Tuesday, 22 November 2016

MASH CENTRAL CHALLENGES ONE CENTRE OF POWER

Mafios
Zanu-PF Mashonaland Central Province has challenged the ruling party’s one centre of power principle which empowers the President to appoint his deputies and Politburo members.In its resolutions ahead of the National People’s Conference in Masvingo next month, the province said the one centre of power principle — ushered in by an amendment to the party constitution in 2014 — should be adjusted to allow members to elect Vice Presidents.

The proposal is likely to find no takers since all other provinces have expressed satisfaction with the status quo.

Asked why the province was going against the party’s constitution, Mashonaland Central provincial chairman Cde Dickson Mafios yesterday said the one centre of power principle was not democratic.

In any case, Cde Mafios said, the one centre of power principle was not “benefiting” anyone.
“There is need for flexibility in a democratic system,” he said.
“There is need for flexibility to advise the President that we adjust that concept of one centre of power, be flexible such that the Vice Presidents be elected.”

He claimed that senior officials appointed by the President were “not protecting his integrity.”
“It does not make sense. The one centre of power, what is it benefiting?” Cde Mafios said.

“The President is under attack and no one is protecting him. We want people to identify those who are able to protect the President. Of course, one centre of power is there but practically people are defying. We are aware that even the President is elected and if the President is elected why not also the Vice Presidents? We are worried.

“At the moment we want to see the President’s integrity being protected by senior members within the hierarchy of the party. But when we see that there is no protection and people are talking a lot of rubbish, we wonder why those people who have been appointed by the one centre of power keep quite when the President is being lambasted.”

Further, Mashonaland Central also proposed that one of the VPs should be a woman.
Following the amendment to the Zanu-PF constitution in 2014, Section 32(1) (b) now stipulates that there should be “Two Vice Presidents and Second Secretaries appointed in accordance with the Unity Accord by the President for their skill, experience, probity, integrity and commitment to the party ideology, values, principles and policies.”

After he was empowered by the party as one centre of power to make key appointments, President Mugabe appointed Cdes Emmerson Mnangagwa and Phelekezela Mphoko as his deputies.

This was after a realisation that the practice of electing VPs and other officials had become a breeding ground for factionalism, individualism and multiple centres of power that afflicted Zanu-PF in the run up to the 2014 Congress.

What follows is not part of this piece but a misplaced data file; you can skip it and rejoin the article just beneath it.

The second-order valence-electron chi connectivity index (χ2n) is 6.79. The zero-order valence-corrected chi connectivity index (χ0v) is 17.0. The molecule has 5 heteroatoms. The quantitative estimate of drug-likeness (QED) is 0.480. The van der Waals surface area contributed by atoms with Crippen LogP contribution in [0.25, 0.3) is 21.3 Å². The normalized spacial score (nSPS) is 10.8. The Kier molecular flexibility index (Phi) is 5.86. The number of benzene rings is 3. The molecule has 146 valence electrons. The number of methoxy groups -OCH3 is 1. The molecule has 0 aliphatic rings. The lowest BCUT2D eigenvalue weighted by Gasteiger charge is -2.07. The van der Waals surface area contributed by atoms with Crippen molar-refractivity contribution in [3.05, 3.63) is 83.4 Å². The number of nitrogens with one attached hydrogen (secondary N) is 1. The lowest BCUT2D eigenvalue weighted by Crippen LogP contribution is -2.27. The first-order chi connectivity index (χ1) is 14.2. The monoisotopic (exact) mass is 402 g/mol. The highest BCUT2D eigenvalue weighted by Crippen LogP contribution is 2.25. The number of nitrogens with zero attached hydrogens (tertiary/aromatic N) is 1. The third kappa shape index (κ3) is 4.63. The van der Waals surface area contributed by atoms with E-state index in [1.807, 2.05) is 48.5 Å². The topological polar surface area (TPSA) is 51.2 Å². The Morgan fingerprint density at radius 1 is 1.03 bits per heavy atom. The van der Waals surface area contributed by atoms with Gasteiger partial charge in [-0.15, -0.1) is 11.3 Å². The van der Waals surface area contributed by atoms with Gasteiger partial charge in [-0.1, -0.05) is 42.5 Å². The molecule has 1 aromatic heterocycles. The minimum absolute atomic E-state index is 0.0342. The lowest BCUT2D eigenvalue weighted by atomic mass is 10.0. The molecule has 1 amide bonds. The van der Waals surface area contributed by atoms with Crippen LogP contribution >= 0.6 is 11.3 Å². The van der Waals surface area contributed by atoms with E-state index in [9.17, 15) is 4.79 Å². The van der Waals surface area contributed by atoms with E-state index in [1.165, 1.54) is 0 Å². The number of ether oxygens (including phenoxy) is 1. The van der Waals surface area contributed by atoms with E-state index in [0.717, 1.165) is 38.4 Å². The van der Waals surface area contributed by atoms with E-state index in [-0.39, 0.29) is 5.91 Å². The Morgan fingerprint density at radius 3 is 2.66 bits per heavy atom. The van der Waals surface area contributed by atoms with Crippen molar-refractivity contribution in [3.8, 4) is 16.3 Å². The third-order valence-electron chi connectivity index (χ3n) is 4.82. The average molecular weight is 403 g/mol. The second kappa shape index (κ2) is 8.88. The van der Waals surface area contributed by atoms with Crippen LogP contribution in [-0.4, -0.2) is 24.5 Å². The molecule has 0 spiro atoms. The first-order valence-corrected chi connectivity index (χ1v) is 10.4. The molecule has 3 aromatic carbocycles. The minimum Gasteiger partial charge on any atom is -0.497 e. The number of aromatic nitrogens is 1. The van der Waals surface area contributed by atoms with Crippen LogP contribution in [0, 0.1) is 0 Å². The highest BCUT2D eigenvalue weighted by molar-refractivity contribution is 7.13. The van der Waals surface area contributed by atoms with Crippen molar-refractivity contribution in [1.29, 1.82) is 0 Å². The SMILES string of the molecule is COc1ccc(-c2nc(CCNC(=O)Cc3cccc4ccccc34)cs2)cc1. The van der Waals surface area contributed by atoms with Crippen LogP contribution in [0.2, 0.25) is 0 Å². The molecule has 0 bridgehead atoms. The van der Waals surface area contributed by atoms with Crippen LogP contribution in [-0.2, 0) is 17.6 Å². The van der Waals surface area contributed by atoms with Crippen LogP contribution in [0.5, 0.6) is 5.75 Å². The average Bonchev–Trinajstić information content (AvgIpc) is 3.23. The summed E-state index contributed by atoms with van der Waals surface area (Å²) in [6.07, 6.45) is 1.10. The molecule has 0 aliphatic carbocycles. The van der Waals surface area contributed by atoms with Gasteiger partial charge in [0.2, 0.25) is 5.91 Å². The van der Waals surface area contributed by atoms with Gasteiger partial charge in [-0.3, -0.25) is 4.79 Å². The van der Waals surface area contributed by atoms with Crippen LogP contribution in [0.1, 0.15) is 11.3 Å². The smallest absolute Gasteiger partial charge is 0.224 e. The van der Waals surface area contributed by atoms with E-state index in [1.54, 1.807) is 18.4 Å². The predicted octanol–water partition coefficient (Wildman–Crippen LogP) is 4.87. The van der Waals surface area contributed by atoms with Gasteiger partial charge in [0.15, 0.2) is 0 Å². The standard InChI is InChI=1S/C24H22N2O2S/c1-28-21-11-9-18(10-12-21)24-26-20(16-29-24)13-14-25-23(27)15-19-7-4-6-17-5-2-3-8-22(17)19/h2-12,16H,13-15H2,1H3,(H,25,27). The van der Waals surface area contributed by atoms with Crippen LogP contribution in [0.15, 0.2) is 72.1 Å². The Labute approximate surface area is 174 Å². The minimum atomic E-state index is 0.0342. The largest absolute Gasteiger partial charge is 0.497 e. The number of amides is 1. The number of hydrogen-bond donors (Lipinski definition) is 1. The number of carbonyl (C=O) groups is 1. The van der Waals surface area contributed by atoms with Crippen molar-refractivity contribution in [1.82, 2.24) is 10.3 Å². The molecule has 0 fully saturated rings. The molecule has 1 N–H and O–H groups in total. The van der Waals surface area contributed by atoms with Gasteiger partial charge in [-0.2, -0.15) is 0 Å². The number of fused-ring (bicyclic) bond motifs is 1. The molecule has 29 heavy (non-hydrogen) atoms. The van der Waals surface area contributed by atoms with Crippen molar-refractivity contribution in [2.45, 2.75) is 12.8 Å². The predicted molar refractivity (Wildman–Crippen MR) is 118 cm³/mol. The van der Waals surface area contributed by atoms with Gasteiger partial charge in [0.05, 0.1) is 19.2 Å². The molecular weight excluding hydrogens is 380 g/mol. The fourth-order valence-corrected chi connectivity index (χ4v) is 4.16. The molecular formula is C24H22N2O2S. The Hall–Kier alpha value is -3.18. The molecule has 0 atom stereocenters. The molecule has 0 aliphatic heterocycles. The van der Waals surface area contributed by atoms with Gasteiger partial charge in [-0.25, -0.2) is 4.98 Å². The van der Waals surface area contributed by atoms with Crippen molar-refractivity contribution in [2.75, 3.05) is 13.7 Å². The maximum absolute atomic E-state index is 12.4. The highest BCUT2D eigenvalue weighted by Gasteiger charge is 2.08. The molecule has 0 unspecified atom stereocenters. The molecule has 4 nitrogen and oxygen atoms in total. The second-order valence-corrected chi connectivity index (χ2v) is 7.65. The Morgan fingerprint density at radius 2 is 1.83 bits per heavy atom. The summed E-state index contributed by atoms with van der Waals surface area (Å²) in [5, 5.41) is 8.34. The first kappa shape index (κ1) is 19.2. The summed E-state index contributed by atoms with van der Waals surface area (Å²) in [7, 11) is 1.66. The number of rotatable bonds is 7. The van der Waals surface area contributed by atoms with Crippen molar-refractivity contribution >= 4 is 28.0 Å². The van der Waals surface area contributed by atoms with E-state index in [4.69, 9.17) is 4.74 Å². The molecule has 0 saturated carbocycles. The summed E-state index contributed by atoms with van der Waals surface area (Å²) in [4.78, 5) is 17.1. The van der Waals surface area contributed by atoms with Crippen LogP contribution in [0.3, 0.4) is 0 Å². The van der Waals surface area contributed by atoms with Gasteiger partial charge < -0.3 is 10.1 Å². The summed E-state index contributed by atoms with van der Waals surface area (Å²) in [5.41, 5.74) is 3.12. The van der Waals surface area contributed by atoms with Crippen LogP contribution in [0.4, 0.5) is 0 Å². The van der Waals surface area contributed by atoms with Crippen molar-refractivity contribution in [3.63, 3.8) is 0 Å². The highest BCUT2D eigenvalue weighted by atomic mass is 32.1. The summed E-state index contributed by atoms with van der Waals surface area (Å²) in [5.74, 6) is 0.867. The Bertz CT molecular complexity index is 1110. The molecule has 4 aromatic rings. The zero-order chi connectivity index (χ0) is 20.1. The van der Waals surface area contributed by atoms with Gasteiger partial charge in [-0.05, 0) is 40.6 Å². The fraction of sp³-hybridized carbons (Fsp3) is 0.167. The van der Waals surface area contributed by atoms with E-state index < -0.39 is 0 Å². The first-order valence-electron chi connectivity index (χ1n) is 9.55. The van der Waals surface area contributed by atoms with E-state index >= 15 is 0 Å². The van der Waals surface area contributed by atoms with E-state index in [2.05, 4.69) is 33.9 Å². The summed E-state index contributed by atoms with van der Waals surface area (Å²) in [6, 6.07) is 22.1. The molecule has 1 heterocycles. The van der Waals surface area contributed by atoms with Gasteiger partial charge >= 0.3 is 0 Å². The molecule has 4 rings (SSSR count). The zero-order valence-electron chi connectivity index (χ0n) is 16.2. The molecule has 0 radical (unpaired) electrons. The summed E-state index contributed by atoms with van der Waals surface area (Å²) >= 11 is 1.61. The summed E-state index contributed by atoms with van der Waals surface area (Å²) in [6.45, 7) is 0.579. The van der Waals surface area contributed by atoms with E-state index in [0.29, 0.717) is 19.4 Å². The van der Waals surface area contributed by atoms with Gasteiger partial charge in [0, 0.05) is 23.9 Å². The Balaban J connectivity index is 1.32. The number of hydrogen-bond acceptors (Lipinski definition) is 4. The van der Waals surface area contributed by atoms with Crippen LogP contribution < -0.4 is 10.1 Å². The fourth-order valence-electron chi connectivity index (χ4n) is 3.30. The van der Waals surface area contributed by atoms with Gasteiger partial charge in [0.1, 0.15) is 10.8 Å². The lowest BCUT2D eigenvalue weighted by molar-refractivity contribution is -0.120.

Quizzed on why the province was zeroing in on VPs and not including Politburo members, Cde Mafios retorted: “We have put forward a resolution that VPs should be elected and why all this interrogation?”

On how independent the resolution to abolish the one centre of power policy was, Cde Mafios said as a province they did not subscribe to factions.

“We do not subscribe to G40 or Lacoste, but to one party led by President Mugabe. The issue of factions are political gimmicks,” said Cde Mafios, responding to allegations that his position was based on his relationship (half-brother) with the national political commissar Cde Saviour Kasukuwere, who is also believed to be one of the main figures in the so-called G40 faction.

Other provinces had already held their provincial inter-district conferences and endorsed President Mugabe as the party’s sole candidate for the 2018 harmonised elections.

They also came up with resolutions that will form the agenda of the conference in Masvingo among them a strong condemnation of corruption by senior Government officials.
Zanu-PF secretary for administration Cde Ignatius Chombo recently said the provincial resolutions would be sent to his office for further consolidation.

“The resolutions are then sent to my office together with the provincial report and that will now enrich the Central Committee report,” he said.

“I will pass on the resolutions to the respective secretaries in the Politburo. The various secretaries will come up with their own reports which feed into the Central Committee report. The Central Committee report is then printed with a foreword from the President and this will then create the contents of our discussions at the conference.”
The conference will run from December 13 to 17. Herald

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